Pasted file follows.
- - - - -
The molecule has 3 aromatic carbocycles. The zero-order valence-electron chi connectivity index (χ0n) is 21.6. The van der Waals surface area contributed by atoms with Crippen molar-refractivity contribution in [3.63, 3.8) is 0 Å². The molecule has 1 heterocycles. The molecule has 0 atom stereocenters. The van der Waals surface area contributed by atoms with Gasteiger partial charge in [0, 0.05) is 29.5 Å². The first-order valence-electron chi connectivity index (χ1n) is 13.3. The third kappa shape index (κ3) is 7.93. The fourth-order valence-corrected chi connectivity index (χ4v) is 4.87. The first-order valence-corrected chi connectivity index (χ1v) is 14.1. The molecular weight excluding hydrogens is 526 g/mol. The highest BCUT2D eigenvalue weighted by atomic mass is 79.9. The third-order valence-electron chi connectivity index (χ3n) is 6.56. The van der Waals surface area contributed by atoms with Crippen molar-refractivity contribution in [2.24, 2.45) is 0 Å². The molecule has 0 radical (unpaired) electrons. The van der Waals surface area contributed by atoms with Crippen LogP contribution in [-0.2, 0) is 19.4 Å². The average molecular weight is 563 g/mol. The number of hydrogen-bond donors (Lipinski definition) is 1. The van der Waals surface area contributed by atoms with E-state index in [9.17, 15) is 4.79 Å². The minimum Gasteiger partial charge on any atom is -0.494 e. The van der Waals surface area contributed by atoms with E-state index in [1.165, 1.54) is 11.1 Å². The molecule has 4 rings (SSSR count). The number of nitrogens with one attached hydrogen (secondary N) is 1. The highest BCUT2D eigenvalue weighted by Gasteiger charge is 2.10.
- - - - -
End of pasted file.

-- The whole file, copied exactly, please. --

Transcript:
The molecule has 3 aromatic carbocycles. The zero-order valence-electron chi connectivity index (χ0n) is 21.6. The van der Waals surface area contributed by atoms with Crippen molar-refractivity contribution in [3.63, 3.8) is 0 Å². The molecule has 1 heterocycles. The molecule has 0 atom stereocenters. The van der Waals surface area contributed by atoms with Gasteiger partial charge in [0, 0.05) is 29.5 Å². The first-order valence-electron chi connectivity index (χ1n) is 13.3. The third kappa shape index (κ3) is 7.93. The fourth-order valence-corrected chi connectivity index (χ4v) is 4.87. The first-order valence-corrected chi connectivity index (χ1v) is 14.1. The molecular weight excluding hydrogens is 526 g/mol. The highest BCUT2D eigenvalue weighted by atomic mass is 79.9. The third-order valence-electron chi connectivity index (χ3n) is 6.56. The van der Waals surface area contributed by atoms with Crippen molar-refractivity contribution in [2.24, 2.45) is 0 Å². The molecule has 0 radical (unpaired) electrons. The van der Waals surface area contributed by atoms with Crippen LogP contribution in [-0.2, 0) is 19.4 Å². The average molecular weight is 563 g/mol. The number of hydrogen-bond donors (Lipinski definition) is 1. The van der Waals surface area contributed by atoms with E-state index in [9.17, 15) is 4.79 Å². The minimum Gasteiger partial charge on any atom is -0.494 e. The van der Waals surface area contributed by atoms with E-state index in [1.165, 1.54) is 11.1 Å². The molecule has 4 rings (SSSR count). The number of nitrogens with one attached hydrogen (secondary N) is 1. The highest BCUT2D eigenvalue weighted by Gasteiger charge is 2.10.